Many of the early Juneteenth festivities drew huge crowds. In Limestone County near Waco, 30 acres were purchased in 1898 to create Booker T. Washington Park, designed especially for Juneteenth festivals. As many as 30,000 attended the commemorations there.
In the early-to-mid-20th century, the holiday continued in pockets as Blacks from Texas emigrated across the nation, taking Juneteenth with them. However, the onset of Jim Crow laws, particularly in the South, slowed the growth of Juneteenth.
“Blacks in that time were still struggling for so many things,” commented Harris. “Then, when Jim Crow popped up, along with the problems of Reconstruction, that added so many problems. And once the military was removed from the South to protect the freedmen after Reconstruction, that was really horrible.
“I think, more than anything else, that Juneteenth represented hope,” continued Harris. “Even though freedom had come, many Blacks still weren’t really free. I think the holiday represented the hope of a better tomorrow.”
The Depression added to the struggles, as Blacks scraped to find work and survive, pushing Juneteenth further to the background. But the commemorations persisted, at least in some spots. The Texas State Fair became the focus of many Juneteenth remembrances, particularly in 1936, when some 150,000 to 200,000 were present.
Juneteenth’s growing popularity
As more Blacks left Texas in the post-war era, Juneteenth continued to spread, though the holiday languished throughout much of America. Some historians, however, attribute a rebirth to the assassination of Martin Luther King, Jr. in 1968, which sparked more interest in the spirit of Juneteenth.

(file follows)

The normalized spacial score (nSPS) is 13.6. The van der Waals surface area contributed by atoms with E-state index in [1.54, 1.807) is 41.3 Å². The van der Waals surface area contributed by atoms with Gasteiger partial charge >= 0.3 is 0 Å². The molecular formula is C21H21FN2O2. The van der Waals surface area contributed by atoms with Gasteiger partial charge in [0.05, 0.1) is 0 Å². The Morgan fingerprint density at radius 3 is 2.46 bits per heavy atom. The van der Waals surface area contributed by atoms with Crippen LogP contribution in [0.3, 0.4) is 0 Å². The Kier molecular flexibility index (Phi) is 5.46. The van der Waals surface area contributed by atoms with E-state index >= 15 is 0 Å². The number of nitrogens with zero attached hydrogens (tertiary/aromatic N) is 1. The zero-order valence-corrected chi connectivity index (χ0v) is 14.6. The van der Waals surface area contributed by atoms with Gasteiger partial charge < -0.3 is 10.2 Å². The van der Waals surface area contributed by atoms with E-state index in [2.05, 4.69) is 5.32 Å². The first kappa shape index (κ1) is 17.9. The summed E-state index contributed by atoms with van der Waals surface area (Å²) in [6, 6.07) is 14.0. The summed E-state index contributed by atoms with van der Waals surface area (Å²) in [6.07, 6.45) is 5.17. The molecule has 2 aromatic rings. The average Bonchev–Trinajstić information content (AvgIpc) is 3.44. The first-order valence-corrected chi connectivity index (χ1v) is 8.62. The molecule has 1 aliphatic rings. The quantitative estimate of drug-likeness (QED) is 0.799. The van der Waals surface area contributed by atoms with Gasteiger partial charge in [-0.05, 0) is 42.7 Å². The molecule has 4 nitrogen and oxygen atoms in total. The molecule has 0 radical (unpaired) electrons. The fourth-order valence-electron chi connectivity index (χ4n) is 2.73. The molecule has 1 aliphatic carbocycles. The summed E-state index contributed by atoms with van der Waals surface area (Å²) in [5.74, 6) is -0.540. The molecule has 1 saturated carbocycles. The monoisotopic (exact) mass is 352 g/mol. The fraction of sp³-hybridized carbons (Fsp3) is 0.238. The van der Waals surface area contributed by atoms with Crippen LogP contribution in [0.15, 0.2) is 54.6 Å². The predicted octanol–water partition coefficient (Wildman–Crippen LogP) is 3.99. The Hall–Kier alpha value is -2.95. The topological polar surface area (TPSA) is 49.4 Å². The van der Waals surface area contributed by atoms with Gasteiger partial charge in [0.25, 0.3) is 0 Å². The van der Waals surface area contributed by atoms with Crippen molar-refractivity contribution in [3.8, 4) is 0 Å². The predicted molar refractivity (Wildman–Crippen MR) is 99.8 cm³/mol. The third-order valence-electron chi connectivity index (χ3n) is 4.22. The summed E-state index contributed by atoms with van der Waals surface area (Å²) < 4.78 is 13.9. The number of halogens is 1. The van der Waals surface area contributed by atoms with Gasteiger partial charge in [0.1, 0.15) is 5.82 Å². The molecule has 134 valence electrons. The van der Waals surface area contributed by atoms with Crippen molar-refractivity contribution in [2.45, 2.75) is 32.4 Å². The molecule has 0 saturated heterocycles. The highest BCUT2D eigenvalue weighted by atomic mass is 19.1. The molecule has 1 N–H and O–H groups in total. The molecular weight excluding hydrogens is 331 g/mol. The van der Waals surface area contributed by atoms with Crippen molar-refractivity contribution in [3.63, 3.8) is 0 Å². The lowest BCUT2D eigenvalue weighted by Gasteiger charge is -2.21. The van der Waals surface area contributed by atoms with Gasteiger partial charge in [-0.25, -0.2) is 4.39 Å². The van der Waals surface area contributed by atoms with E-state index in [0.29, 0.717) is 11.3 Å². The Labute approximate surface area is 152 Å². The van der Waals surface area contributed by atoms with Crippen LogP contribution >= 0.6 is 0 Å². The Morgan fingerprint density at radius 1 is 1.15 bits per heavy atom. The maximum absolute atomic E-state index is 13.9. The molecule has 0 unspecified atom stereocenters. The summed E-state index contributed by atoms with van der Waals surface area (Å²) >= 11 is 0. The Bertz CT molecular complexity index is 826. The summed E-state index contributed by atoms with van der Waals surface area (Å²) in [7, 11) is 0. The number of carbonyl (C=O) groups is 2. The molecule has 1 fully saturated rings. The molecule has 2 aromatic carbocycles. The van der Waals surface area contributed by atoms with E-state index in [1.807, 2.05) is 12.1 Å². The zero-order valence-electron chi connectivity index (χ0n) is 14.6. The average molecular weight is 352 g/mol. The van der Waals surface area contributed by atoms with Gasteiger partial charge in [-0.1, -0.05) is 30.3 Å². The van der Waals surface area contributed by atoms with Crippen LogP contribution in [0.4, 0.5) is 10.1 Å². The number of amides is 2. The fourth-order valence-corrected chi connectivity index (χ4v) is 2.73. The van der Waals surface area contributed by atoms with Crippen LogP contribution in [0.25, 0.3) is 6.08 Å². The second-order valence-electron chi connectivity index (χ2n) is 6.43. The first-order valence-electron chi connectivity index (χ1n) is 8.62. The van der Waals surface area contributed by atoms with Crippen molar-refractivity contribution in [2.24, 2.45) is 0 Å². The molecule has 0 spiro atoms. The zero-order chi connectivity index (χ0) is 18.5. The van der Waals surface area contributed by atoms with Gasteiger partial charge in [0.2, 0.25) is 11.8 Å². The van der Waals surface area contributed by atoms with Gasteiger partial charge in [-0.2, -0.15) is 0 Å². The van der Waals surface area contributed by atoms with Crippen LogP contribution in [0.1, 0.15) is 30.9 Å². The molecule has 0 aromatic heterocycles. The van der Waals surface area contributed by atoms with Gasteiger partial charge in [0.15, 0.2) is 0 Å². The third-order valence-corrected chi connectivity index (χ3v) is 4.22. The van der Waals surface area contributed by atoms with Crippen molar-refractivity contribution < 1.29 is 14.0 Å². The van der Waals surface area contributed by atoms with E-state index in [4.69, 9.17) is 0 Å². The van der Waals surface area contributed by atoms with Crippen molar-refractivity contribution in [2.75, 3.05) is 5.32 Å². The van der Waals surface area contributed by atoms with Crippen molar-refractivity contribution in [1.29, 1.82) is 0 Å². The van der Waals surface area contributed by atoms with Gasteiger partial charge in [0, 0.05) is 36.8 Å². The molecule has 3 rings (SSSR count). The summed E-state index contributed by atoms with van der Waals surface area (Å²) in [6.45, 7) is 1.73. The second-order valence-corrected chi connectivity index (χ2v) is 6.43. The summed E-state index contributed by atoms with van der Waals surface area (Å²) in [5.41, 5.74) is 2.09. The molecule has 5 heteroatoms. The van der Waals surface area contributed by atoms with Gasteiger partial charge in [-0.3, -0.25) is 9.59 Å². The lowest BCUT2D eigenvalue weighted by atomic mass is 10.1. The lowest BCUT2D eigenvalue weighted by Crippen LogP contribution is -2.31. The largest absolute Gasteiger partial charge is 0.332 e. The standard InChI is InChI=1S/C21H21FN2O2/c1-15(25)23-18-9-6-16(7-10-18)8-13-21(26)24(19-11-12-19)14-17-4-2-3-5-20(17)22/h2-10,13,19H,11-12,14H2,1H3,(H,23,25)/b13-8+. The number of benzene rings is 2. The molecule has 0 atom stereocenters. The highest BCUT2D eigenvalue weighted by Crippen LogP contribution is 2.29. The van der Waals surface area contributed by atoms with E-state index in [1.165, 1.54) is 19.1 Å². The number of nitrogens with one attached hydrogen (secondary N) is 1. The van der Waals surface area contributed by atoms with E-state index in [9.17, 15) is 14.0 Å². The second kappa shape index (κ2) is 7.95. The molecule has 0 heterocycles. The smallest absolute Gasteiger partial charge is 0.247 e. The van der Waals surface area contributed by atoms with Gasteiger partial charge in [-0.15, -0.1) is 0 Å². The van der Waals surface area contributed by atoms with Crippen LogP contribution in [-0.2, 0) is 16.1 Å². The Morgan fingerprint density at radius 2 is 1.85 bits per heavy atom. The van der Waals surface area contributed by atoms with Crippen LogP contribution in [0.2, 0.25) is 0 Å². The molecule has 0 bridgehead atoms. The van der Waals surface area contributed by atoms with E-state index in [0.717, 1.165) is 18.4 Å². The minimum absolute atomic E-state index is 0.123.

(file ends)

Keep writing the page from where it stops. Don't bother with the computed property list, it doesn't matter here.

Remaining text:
That year, the storied “Poor People’s March” on Washington ended on June 19, and marchers invoked Juneteenth as they returned home. From that, large-scale celebrations arose in cities like Milwaukee and Minneapolis, which remain to this day.
A 1978 celebration in Milwaukee attracted over 100,000 participants. Four years earlier, substantial celebrations of Juneteenth returned to Houston. Elsewhere, other major cities began Juneteenth events in the 1980s. In 1991, an arm of the Smithsonian Institution hosted a major exhibit titled “Juneteenth ’91: Freedom Revisited.”
In 1980, Texas became the first to officially establish Juneteenth as a state holiday. Sixteen years later in 1996, Minnesota became the fourth state to recognize Juneteenth.
By 2008, half of the states had established a ceremonial holiday. In 2020, Juneteenth was recognized in all 50 states.
On June 17, 2021, Juneteenth was established as a federal holiday, the first since the creation of Martin Luther King Day in 1983.
Critics have charged that the recent legislation for Juneteenth has been purely for political reasons. But Harris and many others believe the actions are long overdue, and that the holiday is not just for Blacks.
“It really should have been done a long time ago,” she remarked. “And Juneteenth is truly a day for everyone, not just African Americans. We talk about diversity, equity and inclusion today, but we’re really still working on the stuff that was talked about with the Emancipation, the end of the Civil War, and Juneteenth itself.
“To me, Juneteenth is a time of reflection, a time to think about where we are, where we’ve been, and the work that’s left,” concluded Harris. “And just like in the early celebrations, it’s a time of hope.”
Tom Emery is writer and historical researcher from Carlinville, Ill. He can be reached at firstname.lastname@example.org.